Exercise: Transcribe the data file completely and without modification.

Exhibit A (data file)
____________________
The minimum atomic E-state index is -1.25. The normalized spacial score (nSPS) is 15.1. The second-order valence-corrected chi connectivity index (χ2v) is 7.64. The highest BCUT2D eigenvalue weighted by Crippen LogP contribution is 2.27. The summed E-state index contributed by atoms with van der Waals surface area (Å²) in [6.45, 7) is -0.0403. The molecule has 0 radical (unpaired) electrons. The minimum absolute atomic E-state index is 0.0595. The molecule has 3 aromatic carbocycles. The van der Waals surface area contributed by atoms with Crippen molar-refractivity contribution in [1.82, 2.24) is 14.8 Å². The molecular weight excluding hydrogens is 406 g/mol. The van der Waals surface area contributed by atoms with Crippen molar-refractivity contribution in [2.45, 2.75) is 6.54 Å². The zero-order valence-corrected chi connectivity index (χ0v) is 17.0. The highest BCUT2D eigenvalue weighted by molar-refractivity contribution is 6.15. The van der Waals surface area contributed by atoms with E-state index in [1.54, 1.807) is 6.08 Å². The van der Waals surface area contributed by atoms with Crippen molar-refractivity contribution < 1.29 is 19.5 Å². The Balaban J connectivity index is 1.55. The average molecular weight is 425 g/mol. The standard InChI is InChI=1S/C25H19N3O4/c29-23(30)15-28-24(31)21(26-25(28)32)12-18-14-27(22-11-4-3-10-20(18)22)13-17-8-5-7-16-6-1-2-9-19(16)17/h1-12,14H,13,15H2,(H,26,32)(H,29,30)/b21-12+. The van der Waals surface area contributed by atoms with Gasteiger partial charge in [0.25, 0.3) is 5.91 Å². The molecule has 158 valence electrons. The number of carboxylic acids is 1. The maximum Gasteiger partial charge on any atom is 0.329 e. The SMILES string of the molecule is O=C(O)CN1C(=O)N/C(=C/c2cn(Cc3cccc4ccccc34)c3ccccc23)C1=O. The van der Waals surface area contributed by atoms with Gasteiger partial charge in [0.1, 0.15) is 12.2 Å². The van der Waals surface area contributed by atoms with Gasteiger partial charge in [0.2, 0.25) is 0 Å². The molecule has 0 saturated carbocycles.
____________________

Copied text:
The minimum atomic E-state index is -1.25. The normalized spacial score (nSPS) is 15.1. The second-order valence-corrected chi connectivity index (χ2v) is 7.64. The highest BCUT2D eigenvalue weighted by Crippen LogP contribution is 2.27. The summed E-state index contributed by atoms with van der Waals surface area (Å²) in [6.45, 7) is -0.0403. The molecule has 0 radical (unpaired) electrons. The minimum absolute atomic E-state index is 0.0595. The molecule has 3 aromatic carbocycles. The van der Waals surface area contributed by atoms with Crippen molar-refractivity contribution in [1.82, 2.24) is 14.8 Å². The molecular weight excluding hydrogens is 406 g/mol. The van der Waals surface area contributed by atoms with Crippen molar-refractivity contribution in [2.45, 2.75) is 6.54 Å². The zero-order valence-corrected chi connectivity index (χ0v) is 17.0. The highest BCUT2D eigenvalue weighted by molar-refractivity contribution is 6.15. The van der Waals surface area contributed by atoms with E-state index in [1.54, 1.807) is 6.08 Å². The van der Waals surface area contributed by atoms with Crippen molar-refractivity contribution < 1.29 is 19.5 Å². The Balaban J connectivity index is 1.55. The average molecular weight is 425 g/mol. The standard InChI is InChI=1S/C25H19N3O4/c29-23(30)15-28-24(31)21(26-25(28)32)12-18-14-27(22-11-4-3-10-20(18)22)13-17-8-5-7-16-6-1-2-9-19(16)17/h1-12,14H,13,15H2,(H,26,32)(H,29,30)/b21-12+. The van der Waals surface area contributed by atoms with Gasteiger partial charge in [0.25, 0.3) is 5.91 Å². The molecule has 158 valence electrons. The number of carboxylic acids is 1. The maximum Gasteiger partial charge on any atom is 0.329 e. The SMILES string of the molecule is O=C(O)CN1C(=O)N/C(=C/c2cn(Cc3cccc4ccccc34)c3ccccc23)C1=O. The van der Waals surface area contributed by atoms with Gasteiger partial charge in [0.1, 0.15) is 12.2 Å². The van der Waals surface area contributed by atoms with Gasteiger partial charge in [0.2, 0.25) is 0 Å². The molecule has 0 saturated carbocycles.